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Hier finden Sie wissenschaftliche Publikationen aus den FraunhoferInstituten. Radiation center estimation from nearfield data using a direct and an iterative approach
 Antenna Measurement Techniques Association AMTA: Antenna Measurement Techniques Association Symposium (AMTA) 2017 : 1520 Oct. 2017 Piscataway, NJ: IEEE, 2017 ISBN: 9781538637630 6 S. 
 Antenna Measurement Techniques Association (AMTA Annual Meeting and Symposium) <39, 2017, Atlanta, Ga.> 

 Englisch 
 Konferenzbeitrag 
 Fraunhofer FHR () 
Abstract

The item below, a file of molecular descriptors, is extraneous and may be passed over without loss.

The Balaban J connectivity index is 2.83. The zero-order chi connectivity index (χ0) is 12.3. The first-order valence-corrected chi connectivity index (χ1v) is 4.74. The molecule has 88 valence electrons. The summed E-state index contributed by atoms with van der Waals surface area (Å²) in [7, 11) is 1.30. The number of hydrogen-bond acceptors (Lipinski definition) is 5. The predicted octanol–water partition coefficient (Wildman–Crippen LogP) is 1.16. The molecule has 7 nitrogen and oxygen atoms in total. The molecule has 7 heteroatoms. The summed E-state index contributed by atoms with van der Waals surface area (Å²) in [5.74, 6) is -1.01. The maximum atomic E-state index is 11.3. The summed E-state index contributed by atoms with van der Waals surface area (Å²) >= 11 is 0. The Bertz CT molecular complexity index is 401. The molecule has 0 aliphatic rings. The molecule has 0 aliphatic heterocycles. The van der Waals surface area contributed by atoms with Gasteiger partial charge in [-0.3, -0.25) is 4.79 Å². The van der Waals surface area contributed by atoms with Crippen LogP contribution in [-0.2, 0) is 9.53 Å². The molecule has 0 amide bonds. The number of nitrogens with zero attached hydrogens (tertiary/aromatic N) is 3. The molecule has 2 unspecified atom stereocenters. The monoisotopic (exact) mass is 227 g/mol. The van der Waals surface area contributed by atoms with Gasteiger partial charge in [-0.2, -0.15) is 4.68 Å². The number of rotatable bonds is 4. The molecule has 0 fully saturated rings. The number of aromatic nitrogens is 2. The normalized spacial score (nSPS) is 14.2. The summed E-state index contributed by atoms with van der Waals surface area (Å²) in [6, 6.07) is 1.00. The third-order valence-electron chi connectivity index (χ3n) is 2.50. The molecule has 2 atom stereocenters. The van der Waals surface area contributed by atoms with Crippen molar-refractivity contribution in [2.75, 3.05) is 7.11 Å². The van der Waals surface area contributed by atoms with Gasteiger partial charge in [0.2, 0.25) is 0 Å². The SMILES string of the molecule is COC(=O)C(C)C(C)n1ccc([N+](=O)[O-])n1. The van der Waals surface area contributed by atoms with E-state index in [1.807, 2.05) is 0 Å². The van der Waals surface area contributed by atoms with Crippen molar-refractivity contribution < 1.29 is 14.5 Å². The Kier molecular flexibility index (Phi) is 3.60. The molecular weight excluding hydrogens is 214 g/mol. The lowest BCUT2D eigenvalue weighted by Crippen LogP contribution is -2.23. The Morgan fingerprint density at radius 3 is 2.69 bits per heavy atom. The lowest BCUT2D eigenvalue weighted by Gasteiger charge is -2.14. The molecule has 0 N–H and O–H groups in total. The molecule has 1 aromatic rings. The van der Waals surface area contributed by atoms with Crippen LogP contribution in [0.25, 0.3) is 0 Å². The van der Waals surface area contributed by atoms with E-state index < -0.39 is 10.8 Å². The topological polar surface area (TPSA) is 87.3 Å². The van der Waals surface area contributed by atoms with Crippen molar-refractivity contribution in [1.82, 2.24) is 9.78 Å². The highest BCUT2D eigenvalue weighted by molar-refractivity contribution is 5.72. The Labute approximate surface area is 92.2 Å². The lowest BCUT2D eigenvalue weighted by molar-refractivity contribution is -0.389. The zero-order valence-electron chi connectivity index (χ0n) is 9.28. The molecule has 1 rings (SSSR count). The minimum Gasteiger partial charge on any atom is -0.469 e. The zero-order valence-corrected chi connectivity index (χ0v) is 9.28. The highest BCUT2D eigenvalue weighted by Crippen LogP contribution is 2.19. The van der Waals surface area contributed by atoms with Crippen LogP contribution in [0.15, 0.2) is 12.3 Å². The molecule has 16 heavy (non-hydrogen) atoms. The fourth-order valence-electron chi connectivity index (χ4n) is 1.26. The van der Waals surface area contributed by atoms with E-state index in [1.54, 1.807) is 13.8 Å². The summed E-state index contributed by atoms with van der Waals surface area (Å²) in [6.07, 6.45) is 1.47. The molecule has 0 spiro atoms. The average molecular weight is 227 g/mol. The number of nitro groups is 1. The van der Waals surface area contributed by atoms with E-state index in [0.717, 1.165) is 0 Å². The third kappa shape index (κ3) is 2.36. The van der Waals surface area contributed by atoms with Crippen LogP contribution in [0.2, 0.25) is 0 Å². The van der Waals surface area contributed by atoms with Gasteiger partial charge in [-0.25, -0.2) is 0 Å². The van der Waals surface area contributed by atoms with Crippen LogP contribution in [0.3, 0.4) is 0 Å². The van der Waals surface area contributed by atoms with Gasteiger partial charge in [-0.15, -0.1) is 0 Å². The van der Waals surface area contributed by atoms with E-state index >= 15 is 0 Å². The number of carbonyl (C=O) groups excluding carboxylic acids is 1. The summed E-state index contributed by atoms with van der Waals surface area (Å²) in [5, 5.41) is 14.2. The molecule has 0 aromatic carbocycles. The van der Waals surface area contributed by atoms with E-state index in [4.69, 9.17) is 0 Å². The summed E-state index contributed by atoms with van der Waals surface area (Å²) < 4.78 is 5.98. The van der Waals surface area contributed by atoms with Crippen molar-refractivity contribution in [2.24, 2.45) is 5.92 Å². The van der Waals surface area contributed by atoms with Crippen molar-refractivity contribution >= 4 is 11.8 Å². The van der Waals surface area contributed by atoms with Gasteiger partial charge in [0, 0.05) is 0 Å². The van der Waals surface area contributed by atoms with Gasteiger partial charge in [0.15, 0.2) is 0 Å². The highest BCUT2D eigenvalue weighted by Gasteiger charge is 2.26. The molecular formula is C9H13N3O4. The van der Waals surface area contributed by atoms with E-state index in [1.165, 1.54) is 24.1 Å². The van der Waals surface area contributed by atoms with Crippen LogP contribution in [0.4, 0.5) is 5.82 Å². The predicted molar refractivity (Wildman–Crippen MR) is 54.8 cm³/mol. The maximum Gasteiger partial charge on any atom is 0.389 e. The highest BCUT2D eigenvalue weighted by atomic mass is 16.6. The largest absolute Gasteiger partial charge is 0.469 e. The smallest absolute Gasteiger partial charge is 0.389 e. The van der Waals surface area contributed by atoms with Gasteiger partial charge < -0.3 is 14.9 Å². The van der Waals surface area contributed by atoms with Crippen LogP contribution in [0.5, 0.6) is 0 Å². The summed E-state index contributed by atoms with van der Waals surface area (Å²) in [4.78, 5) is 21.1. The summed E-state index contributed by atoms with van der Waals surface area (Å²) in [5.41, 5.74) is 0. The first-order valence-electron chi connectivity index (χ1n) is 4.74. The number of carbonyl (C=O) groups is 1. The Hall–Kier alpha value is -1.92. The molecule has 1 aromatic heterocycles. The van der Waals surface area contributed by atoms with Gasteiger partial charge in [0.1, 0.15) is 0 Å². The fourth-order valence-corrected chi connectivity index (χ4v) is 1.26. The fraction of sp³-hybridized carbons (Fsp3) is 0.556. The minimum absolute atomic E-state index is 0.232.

Spherical NearField (SNF) measurements are an established technique for the characterization of an Antenna Under Test (AUT). The normal sampling criterion follows the Nyquist theorem, taking equiangular samples. The sampling step size depends on the smallest sphere that, centered in the coordinate system of the measurement, encloses the AUT, i.e. the global minimum sphere. In addition, a local minimum sphere can be defined as the sphere with minimum radius which, centered in the AUT, encloses it alone. The local minimum sphere is always equal or smaller than the global minimum sphere, being equal when the AUT is centered in the coordinate system of the measurement. It is implied that the center of the local minimum sphere coincides with the radiation center. In this paper, the relative position of the radiation center of an AUT with respect to the center of the coordinate system of the measurement is estimated from SNF data using two approaches. The first approach takes the phase center as an estimation of the radiation center and is based on the method of moving reference point, strictly valid for the farfield case only. The second approach is based on a spherical modes spectrum analysis, iteratively translating the Spherical Wave Expansion (SWE) until the convergence criterion is met. Both methods are applied on undersampled systems by simulation for different cases and antennas. The estimation error of both methods is compared and discussed, highlighting the convenience of each method and an application with compressed sensing techniques.